Indoor cats are wonderful pets and companions that bring millions of people joy and comfort. However, one drawback to being an indoor cat is the need for more stimulation. Like any intelligent animal, indoor cats can get bored, especially without the stimulation the outdoors provide. To keep them engaged, many cat parents show videos to their cats. That begs the question: are baby sensory videos good for cats, and can you show your cats this type of video?
The answer is that you can show baby sensory videos to your cats, and many veterinarians and cat experts believe they provide some benefits. However, other video subjects, especially videos of birds, mice, and small animals, might help your cat even more. A mix of several videos is suggested to keep your cat engaged and happy when there’s nothing else to do.
Do Cats Like Baby Sensory Videos?
Cat owners have been showing videos to their cats for as long as videos have been made, and some cats seem to enjoy sensory videos immensely. The good news is that no matter the video, anecdotal evidence shows that sensory videos are not harmful to cats. Your cat might like them, love them, or ignore them, but if they’re bored, a sensory video is an excellent way to keep them more engaged. Cats that are more prey-driven and have a high hunting instinct are typically more entertained by sensory videos than cats that are more sedentary.
What Kind of Videos Do Cats Like Most?
The type of sensory video your cat likes depends on your cat. Some cats love baby sensory videos for the bright images and colors. Not surprisingly, other cats love sensory videos focusing on mice, birds, and fish. Like us, all cats are unique and have unique tastes, likes, and dislikes.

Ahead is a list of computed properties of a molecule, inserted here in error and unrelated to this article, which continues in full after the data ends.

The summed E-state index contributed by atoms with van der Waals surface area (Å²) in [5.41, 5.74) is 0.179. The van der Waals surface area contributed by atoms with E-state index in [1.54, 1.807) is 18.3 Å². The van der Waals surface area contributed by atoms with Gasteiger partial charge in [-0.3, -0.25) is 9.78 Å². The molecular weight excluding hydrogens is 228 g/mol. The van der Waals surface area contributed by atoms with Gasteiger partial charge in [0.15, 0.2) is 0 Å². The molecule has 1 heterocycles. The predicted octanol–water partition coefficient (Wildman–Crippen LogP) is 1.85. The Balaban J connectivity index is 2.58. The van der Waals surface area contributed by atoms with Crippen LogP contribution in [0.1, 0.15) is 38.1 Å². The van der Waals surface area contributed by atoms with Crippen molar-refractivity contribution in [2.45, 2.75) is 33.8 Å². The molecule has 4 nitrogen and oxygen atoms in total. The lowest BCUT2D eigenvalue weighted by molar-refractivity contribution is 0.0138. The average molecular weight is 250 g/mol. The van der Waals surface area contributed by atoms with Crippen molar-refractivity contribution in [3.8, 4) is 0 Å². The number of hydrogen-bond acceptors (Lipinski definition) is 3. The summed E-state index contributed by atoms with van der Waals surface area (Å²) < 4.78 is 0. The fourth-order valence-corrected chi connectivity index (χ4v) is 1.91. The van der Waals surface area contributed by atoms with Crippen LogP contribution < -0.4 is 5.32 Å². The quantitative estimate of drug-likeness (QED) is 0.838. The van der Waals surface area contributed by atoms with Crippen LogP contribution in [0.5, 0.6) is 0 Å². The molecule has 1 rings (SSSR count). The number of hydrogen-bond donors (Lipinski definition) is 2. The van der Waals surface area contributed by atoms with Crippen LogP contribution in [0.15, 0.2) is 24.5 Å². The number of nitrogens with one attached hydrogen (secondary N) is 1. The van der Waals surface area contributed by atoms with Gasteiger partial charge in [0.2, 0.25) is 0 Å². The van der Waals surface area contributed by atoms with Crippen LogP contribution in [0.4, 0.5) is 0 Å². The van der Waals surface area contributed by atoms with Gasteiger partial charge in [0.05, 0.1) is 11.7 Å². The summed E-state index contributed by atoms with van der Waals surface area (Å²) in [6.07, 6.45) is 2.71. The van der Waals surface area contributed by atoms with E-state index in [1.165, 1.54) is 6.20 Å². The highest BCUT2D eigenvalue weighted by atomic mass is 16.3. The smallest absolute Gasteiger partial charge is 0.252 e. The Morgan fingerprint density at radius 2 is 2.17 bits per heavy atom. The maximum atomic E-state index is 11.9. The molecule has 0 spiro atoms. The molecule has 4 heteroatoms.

Cats tend to like watching sensory videos featuring animals they see as prey. They’re most attracted to videos where something is always moving and prefer high-contrast and colorful images (even though they can’t see all the colors).
Is Visual Stimulation Good for Cats?
Visual stimulation is good for younger cats and important for growing and maturing. It can be as important for adult cats as it is for humans; it lowers their stress levels and helps them feel more relaxed and at peace. Also, visual stimulation helps a cat’s brain to stay active and create more neurons, which can help their overall wellness.
As proof that visual stimulation is good for cats, you need to look no further than this experiment at the University of Lincoln. The experiment included 25 cats and found that visual stimulation “may hold some enrichment value for domestic cats.” At Ohio State’s University College of Veterinary Medicine, studies have shown that leaving a sensory video playing during a stressful event like a storm may also benefit your cat. It creates “white noise” that drowns out the noise and visuals caused by the storm or other anxiety-causing event.
Can Cats Feel Overstimulated by Sensory Videos?
Some cats get overstimulated by videos showing birds or mice. Some cats will go a little crazy when they see sensory videos by pawing, scratching, and even leaping at the TV. If that happens, veterinarians suggest shutting off the video and letting your cat “cool down.”